Nigerian Man Based In America Shares Tips On How To Secure A US Student Visa


A Nigerian man Apoti Eri has shared with his fellow Africans on the Do’s and Don’ts while  if they want to get a visa to study in the US.

In a thread of tweets, Eri highlighted why some people end up being denied the visa after the interview as he guided on how one should conduct themselves during the interview.

According to him, one of the most important thing to consider in order to pass the interview is to convince the consular that one has no plans of staying in America longer than they should.

“You may be asked what you gonna be doing during the holidays. DONT ever say you’d be visiting a friend in a different state or whatever . Let the consular know you will be coming back home to spend it with your family . As you would have missed them .” he stated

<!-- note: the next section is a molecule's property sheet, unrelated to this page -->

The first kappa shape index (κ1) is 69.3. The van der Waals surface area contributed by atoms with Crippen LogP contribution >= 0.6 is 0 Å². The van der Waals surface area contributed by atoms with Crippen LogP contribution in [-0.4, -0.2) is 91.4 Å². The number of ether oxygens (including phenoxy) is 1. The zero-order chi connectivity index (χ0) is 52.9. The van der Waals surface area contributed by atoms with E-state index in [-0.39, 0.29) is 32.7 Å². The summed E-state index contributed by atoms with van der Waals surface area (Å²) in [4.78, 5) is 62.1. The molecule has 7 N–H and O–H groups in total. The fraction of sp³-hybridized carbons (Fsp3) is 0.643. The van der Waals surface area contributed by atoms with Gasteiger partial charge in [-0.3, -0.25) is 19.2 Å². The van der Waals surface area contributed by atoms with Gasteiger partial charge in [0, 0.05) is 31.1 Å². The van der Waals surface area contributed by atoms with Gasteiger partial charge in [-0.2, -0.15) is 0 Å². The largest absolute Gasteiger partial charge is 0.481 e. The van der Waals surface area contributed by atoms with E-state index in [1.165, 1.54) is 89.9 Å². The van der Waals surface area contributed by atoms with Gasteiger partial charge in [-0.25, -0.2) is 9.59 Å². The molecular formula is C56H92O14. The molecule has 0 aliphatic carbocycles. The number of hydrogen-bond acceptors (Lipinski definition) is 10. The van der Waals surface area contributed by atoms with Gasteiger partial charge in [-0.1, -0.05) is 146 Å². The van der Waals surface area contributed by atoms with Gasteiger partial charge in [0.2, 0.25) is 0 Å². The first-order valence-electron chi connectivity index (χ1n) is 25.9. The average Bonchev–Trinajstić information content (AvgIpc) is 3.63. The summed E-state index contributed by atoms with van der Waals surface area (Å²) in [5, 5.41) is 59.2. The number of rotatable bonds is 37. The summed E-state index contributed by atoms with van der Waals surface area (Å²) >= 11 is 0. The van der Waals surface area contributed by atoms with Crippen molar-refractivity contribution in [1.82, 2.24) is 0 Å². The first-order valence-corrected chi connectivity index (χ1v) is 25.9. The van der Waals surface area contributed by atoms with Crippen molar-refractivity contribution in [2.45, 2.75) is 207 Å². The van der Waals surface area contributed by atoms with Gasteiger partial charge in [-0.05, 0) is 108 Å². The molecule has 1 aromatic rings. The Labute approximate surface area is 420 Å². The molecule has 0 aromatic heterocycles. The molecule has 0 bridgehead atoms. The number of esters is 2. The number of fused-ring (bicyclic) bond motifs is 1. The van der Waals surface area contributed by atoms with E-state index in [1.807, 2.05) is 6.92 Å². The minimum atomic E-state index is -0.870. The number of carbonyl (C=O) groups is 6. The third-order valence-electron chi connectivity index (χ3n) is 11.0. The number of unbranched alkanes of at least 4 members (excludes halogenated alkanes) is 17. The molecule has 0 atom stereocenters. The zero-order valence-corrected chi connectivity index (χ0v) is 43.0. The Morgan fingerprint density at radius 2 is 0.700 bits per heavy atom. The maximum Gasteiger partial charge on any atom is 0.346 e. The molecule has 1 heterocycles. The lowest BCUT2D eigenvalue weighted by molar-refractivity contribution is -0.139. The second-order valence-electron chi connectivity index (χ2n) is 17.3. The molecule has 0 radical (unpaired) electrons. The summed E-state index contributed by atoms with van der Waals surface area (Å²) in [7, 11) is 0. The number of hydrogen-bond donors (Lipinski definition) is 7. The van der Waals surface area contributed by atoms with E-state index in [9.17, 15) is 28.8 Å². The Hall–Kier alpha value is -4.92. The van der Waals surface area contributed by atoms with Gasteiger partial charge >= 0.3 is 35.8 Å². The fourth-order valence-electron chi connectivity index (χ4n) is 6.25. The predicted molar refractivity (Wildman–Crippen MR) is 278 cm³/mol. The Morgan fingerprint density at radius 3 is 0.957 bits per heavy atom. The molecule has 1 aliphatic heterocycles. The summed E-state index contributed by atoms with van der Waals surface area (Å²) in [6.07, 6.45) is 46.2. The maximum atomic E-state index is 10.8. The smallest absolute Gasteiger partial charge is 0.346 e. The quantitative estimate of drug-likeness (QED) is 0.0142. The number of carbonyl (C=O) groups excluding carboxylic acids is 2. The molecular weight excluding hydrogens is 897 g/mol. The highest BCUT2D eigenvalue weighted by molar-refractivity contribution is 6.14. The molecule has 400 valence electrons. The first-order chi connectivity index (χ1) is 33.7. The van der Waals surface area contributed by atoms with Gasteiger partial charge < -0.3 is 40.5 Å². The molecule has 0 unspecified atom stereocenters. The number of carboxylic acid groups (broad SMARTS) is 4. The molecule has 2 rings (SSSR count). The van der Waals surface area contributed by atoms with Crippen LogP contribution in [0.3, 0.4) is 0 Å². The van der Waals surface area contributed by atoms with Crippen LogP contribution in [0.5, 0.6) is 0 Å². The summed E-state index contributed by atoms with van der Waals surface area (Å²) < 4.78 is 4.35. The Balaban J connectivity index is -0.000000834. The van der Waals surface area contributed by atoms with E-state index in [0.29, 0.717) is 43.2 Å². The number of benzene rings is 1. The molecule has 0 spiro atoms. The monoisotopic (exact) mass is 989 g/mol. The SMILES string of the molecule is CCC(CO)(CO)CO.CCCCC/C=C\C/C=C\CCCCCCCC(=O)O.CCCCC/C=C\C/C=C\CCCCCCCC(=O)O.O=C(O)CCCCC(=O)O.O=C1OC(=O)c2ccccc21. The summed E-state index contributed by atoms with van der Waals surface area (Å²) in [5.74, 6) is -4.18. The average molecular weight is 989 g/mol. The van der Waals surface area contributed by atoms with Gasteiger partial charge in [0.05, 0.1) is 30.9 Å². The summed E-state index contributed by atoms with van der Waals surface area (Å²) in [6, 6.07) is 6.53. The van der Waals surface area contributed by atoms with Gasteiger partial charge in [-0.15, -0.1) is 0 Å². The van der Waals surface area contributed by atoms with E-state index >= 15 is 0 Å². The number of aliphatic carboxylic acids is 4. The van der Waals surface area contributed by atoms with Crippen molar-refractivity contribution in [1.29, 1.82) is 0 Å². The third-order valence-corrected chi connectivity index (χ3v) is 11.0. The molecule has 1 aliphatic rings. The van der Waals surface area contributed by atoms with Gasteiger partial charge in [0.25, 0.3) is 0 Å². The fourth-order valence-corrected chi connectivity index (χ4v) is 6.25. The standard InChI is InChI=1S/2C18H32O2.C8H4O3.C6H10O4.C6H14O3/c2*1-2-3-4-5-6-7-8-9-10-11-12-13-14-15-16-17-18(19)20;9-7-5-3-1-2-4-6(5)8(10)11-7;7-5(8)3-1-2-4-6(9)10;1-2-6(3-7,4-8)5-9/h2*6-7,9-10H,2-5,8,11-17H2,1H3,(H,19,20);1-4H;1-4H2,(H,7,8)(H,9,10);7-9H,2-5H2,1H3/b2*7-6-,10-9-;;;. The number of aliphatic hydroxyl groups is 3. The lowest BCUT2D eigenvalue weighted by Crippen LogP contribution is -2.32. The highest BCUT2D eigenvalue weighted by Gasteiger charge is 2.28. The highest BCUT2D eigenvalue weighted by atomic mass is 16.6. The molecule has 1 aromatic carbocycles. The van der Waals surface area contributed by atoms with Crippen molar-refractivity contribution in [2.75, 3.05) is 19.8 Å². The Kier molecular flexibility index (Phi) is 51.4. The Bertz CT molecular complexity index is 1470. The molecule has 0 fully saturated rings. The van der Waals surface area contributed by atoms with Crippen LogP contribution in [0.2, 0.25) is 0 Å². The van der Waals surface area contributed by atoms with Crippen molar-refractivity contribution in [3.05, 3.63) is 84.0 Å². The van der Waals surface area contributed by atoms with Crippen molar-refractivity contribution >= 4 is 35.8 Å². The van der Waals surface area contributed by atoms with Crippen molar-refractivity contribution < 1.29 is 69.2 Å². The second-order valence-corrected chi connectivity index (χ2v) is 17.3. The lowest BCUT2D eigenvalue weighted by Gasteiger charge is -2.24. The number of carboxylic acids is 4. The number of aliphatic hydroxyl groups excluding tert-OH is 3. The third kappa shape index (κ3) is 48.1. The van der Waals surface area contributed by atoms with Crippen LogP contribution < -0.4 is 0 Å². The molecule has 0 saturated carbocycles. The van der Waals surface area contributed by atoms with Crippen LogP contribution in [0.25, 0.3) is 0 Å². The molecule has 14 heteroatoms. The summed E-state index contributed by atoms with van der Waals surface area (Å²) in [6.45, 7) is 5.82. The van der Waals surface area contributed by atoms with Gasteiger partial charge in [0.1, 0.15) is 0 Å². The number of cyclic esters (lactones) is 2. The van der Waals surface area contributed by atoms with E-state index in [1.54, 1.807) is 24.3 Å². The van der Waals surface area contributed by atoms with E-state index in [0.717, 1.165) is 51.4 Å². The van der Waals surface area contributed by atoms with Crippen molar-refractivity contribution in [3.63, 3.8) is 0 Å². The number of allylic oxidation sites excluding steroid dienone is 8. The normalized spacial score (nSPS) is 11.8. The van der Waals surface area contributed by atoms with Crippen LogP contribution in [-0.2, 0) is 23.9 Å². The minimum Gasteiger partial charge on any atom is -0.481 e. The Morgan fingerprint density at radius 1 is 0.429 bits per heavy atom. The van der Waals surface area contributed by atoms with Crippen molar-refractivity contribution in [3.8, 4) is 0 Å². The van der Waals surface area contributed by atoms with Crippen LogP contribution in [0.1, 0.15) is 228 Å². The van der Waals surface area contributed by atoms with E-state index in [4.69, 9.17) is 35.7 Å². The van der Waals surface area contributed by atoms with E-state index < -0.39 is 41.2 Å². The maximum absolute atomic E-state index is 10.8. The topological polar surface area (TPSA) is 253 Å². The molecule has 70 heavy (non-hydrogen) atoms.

Some of the things he emphasized on as part of the Do’s include having confidence and a positive attitude.

Among the common mistakes he warned about is how Africans at times do not express their pride and view the chance to study abroad as an opportunity to permanently relocate or establish themselves abroad.

Eri advised that during a student visa interview at the Embassy, it is very important for one to show that they appreciate their hometown instead of being desperate about being granted the Visa.

“People are mostly denied student visa cos they don’t establish enough ties to their home country . You will get questions like ‘ what are you doing after you graduate ‘ . DONT say you will be trying to get a job abroad .” he explained

Contrary to the assumption that how one dresses is among the determining factors of getting a Visa, Eri assured that it has nothing to do with that but advised that one should be presentable, cautious and knowledgeable about the school and city in which they will study if the Visa is granted.

He also cautioned those seeking US student Visas to avoid bragging even if they have family members living abroad.

His statement  attracted thousands of reactions as other Africans came along to share their experiences.

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